Dr. Rajsaktish Sankaranarayanan defends his PhD thesis!

Date: 
Monday, March 6, 2017

Reducing Variability in Subthreshold Circuits

Reduced form-factor in portable electronics has made energy-efficiency the primary target. Subthreshold operation is a low-power technique delivering significant energy efficiency. However, circuits in subthreshold are very sensitive to process vari- ation. Utilizing subthreshold operation and leveraging energy efficiency necessitates compensation techniques to mitigate process variation.

This work focuses on subthreshold operation in Field Programmable Gate Arrays (FPGAs) and determines the components influencing circuit energy-efficiency.  Mitigating the impact of threshold voltage variation using body bias technique is stud- ied. Using this, a methodology to mitigate the impact of threshold voltage variation in standard cells is developed. With the support of CAD tools this methodology can be extended to FPGAs.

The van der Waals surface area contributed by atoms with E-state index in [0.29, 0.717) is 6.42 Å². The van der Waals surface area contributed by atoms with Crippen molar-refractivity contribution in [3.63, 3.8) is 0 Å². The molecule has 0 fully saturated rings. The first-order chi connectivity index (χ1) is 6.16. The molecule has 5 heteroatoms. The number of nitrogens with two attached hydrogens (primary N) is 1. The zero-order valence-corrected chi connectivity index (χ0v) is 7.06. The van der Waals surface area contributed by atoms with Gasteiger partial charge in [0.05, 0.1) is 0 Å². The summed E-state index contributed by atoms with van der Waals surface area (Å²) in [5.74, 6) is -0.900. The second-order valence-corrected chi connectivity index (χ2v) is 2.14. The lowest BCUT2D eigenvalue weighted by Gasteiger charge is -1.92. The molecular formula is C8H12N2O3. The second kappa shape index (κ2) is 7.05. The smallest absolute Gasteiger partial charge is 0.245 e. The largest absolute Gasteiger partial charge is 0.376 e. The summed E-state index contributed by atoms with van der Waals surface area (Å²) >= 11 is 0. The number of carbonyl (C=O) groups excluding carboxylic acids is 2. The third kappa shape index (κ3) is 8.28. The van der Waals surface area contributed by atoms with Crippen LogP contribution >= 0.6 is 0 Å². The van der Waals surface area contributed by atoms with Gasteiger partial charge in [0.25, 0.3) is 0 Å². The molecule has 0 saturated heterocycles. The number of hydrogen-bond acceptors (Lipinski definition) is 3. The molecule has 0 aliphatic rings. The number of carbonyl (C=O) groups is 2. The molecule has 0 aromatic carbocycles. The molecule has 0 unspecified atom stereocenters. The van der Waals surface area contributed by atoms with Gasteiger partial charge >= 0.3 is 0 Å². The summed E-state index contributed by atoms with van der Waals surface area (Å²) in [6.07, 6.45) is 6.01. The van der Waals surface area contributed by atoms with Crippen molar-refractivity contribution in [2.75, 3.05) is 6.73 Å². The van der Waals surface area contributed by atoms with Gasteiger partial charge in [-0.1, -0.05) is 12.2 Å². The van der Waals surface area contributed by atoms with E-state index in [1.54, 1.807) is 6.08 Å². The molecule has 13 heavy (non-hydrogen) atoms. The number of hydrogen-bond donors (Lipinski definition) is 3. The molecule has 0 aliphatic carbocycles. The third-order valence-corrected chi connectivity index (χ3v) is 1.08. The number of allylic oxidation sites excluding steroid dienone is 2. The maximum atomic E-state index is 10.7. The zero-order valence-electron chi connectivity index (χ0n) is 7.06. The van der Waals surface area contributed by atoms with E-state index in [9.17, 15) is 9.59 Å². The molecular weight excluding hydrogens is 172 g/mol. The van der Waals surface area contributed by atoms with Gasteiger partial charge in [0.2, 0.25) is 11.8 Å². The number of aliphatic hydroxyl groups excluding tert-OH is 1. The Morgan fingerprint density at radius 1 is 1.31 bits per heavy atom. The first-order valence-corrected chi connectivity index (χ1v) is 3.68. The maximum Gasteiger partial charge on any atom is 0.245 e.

The specific contributions of this thesis are: design and implementation of a subthreshold FPGA chip using body bias as a compensation mechanism against thresh- old voltage variation. analysis of performance and energy of a subthreshold FPGA using a high-level characterization framework. Using this framework the minimum energy point of the subthreshold FPGA was found to be in deep subthreshold, and a performance window of 30X with a 2X energy range was identified. A design methodology to mitigate threshold voltage variation by delivering optimized and adaptive body bias in circuits with standard cells. Using two algorithms, this methodology produces standby energy savings of upto 21.06% on average and active energy savings of upto 9.62% on average.

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